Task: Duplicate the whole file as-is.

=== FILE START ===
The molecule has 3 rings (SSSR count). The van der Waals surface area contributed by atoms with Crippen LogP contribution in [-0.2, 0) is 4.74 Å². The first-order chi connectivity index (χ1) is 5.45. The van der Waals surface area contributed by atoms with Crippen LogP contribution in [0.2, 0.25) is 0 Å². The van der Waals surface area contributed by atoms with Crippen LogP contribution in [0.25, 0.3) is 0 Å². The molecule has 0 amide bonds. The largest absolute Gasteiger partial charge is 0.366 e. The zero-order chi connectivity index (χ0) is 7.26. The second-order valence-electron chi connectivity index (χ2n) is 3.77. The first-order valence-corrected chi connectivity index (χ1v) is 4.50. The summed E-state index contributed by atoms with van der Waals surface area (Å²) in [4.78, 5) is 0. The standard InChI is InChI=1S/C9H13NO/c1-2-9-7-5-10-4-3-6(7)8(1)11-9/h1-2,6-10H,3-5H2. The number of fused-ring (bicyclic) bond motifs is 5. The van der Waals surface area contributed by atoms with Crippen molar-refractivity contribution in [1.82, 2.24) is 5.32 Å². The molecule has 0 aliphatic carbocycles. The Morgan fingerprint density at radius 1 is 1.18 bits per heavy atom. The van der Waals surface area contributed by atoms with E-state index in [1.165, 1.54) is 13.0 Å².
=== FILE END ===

The molecule has 3 rings (SSSR count). The van der Waals surface area contributed by atoms with Crippen LogP contribution in [-0.2, 0) is 4.74 Å². The first-order chi connectivity index (χ1) is 5.45. The van der Waals surface area contributed by atoms with Crippen LogP contribution in [0.2, 0.25) is 0 Å². The van der Waals surface area contributed by atoms with Crippen LogP contribution in [0.25, 0.3) is 0 Å². The molecule has 0 amide bonds. The largest absolute Gasteiger partial charge is 0.366 e. The zero-order chi connectivity index (χ0) is 7.26. The second-order valence-electron chi connectivity index (χ2n) is 3.77. The first-order valence-corrected chi connectivity index (χ1v) is 4.50. The summed E-state index contributed by atoms with van der Waals surface area (Å²) in [4.78, 5) is 0. The standard InChI is InChI=1S/C9H13NO/c1-2-9-7-5-10-4-3-6(7)8(1)11-9/h1-2,6-10H,3-5H2. The number of fused-ring (bicyclic) bond motifs is 5. The van der Waals surface area contributed by atoms with Crippen molar-refractivity contribution in [1.82, 2.24) is 5.32 Å². The molecule has 0 aliphatic carbocycles. The Morgan fingerprint density at radius 1 is 1.18 bits per heavy atom. The van der Waals surface area contributed by atoms with E-state index in [1.165, 1.54) is 13.0 Å².